"heat mapping with analytics "???? please create a working prototype

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Silver badge
Holmes

Re: buzz word bingo

"Heat mapping with analytics" may be inelegantly stated, but if I am understanding what the previous poster said, he is referring to the ability to see which places a cursor congregates around in the UI using analytical packages, which would give the analyst insight into what the user is doing. That insight can be used for nefarious reasons.

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Silver badge

Well there's an opportunity.

Like a more-selective script blocker. "Allow this site to see your mouse movements? (Y/N)"

Combine it with things like "location", "screen orientation" and various other things that modern browsers are quite happy to blindly report to whoever asks for it.

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Mushroom

Re: Well there's an opportunity.

Oh god, not my orientation!

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FAIL

Hello Mr Bayes

If apps like Swype can work out what I'm trying to type by a few inaccurate slidey movements on a touchscreen, an attacker sure as hell can. It's just an application of stats, and not very complex stats at that.

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Re: Hello Mr Bayes

Apps like Swype know what you are sliding your fingers over. That makes all the difference between making it possible to determine what you're trying to type and just having random movements. The point the IE team are making is that without that sort of knowledge (which you can't get from this 'vulnerability') the potential for realistic exploitation is incredibly slim.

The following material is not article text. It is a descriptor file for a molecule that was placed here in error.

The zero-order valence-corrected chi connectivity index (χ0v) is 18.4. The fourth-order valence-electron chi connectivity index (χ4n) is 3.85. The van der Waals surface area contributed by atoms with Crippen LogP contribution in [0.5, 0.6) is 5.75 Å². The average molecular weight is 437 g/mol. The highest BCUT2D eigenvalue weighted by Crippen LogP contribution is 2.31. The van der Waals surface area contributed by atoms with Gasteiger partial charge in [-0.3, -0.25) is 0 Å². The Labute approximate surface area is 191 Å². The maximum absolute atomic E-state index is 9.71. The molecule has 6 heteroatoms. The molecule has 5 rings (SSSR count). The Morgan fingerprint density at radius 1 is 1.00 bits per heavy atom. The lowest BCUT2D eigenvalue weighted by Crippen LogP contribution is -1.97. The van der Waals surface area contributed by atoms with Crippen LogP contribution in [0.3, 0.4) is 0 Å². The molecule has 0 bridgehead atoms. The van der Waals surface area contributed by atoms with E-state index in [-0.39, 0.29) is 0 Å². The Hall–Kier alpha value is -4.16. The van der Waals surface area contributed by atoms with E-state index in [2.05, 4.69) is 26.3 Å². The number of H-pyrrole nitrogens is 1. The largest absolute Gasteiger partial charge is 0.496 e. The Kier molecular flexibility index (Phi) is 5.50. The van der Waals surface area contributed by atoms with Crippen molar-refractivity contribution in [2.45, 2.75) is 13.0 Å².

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Re: Hello Mr Bayes

That doesn't matter for pattern matching. Humans can recognise written signatures whatever they're written on, however they're scaled, even if slightly mis-shapen. It's the relative movements that count. And it's a numbers game - even if only 1% matches succeed that's still a win.

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This post has been deleted by a moderator

h3
Bronze badge

Don't see how it makes much difference with 2 factor authentication.

I would like to use the Metro IE 10 for my online banking but I cannot without stopping Firefox being my default browser.

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Facepalm

FTFA:- "This is a matter for the public to decide – in particular, it's a matter for the privacy experts"

Self-contradiction in one. Well done!